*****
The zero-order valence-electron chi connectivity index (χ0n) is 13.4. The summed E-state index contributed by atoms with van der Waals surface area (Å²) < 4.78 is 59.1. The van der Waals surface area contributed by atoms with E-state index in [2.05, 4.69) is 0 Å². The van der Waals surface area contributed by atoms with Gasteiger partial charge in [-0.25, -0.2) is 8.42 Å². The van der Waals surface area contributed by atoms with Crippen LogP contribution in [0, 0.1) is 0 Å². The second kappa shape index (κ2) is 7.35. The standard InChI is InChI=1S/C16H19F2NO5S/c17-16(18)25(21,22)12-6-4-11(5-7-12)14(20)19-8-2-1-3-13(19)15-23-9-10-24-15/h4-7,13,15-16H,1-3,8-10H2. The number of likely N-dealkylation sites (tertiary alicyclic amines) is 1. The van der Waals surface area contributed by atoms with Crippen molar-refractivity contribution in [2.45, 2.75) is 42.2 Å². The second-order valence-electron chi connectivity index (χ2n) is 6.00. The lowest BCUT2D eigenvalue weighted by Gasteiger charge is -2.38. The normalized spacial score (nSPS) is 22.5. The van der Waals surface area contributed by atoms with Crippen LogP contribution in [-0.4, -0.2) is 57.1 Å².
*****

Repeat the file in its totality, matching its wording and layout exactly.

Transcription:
The zero-order valence-electron chi connectivity index (χ0n) is 13.4. The summed E-state index contributed by atoms with van der Waals surface area (Å²) < 4.78 is 59.1. The van der Waals surface area contributed by atoms with E-state index in [2.05, 4.69) is 0 Å². The van der Waals surface area contributed by atoms with Gasteiger partial charge in [-0.25, -0.2) is 8.42 Å². The van der Waals surface area contributed by atoms with Crippen LogP contribution in [0, 0.1) is 0 Å². The second kappa shape index (κ2) is 7.35. The standard InChI is InChI=1S/C16H19F2NO5S/c17-16(18)25(21,22)12-6-4-11(5-7-12)14(20)19-8-2-1-3-13(19)15-23-9-10-24-15/h4-7,13,15-16H,1-3,8-10H2. The number of likely N-dealkylation sites (tertiary alicyclic amines) is 1. The van der Waals surface area contributed by atoms with Crippen molar-refractivity contribution in [2.45, 2.75) is 42.2 Å². The second-order valence-electron chi connectivity index (χ2n) is 6.00. The lowest BCUT2D eigenvalue weighted by Gasteiger charge is -2.38. The normalized spacial score (nSPS) is 22.5. The van der Waals surface area contributed by atoms with Crippen LogP contribution in [-0.4, -0.2) is 57.1 Å².